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Great Basin Rattlesnake

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Is the Great Basin Rattlesnake right for you?

Species group:

Scientific name: Crotalus oreganus lutosus

The basics:
The Great Basin Rattlesnake and 5 similar subspecies are well known throughout the western USA, as some colonize ranches and suburban areas. Although an attractive and interesting creature, this potentially deadly snake should be enjoyed in zoos rather than private collections.

The Great Basin Rattlesnake is found in the Great Basin region of the western USA (between the Rocky Mountains and the Sierra Nevada Mountains), where it frequents brush-covered canyons, rocky ledges and talus slopes.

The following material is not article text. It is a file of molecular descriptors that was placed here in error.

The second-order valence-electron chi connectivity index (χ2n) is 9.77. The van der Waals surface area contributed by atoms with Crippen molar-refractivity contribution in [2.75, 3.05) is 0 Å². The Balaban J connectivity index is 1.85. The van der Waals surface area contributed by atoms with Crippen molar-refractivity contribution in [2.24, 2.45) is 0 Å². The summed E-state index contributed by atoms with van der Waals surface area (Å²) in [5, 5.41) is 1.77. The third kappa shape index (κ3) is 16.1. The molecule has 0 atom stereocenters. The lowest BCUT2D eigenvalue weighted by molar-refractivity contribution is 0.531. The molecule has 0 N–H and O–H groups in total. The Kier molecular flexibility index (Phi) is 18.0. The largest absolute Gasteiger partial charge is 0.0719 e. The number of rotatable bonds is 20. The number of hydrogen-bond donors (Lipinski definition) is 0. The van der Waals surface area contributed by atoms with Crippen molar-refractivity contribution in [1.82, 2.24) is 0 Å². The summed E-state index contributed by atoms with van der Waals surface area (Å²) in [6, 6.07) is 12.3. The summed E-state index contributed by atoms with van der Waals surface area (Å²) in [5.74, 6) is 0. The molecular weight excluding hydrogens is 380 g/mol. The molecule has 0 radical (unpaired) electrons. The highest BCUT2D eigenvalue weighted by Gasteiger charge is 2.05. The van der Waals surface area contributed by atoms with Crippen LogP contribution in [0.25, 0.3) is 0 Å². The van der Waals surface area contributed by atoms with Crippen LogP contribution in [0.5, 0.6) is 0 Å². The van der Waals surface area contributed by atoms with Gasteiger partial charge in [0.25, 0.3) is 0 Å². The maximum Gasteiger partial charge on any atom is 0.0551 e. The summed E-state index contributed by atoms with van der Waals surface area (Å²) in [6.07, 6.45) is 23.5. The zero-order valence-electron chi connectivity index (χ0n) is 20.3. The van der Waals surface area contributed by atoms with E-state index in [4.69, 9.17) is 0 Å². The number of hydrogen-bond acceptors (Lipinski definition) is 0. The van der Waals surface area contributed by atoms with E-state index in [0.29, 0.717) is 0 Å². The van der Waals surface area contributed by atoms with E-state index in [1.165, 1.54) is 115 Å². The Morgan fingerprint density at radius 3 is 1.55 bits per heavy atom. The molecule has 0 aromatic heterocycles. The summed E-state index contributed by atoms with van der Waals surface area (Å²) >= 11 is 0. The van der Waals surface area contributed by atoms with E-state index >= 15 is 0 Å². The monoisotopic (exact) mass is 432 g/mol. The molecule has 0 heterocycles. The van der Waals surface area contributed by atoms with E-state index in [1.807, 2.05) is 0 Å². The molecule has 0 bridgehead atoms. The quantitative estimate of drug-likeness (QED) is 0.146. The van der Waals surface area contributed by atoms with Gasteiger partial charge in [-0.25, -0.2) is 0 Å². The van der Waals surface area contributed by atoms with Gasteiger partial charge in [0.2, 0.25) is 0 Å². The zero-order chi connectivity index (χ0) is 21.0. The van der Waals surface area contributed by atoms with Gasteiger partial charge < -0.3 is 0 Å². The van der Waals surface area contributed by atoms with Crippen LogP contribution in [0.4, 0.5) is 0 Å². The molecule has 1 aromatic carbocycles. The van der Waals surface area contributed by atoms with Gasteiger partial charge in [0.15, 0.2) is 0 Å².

Appearance / health:
The background color often matches that of the local rocks – gray, tan , brown or salmon in color, and is marked with brown or black blotches. Adults reach 1-1.5 meters (3-5 ft) in length.

Zoo specimens are sensitive to dampness but otherwise hardy, and have approached 25 years of age.

Behavior / temperament:
Great Basin Rattlesnakes adjust well to large zoo exhibits but are always ready to defend themselves if unsettled by keepers or visitors.

Housing:
It is impossible for a private snake owner to adequately prepare for or treat a venomous snakebite, or, prior to a bite, to arrange for treatment in a hospital.

Diet:
Great Basin Rattlesnakes feed upon woodrats, white-footed mice, ground squirrels, and other rodents, jackrabbits, snakes, lizards, and birds. Zoo specimens fare well on mice and rats.

Written by Frank Indiviglio

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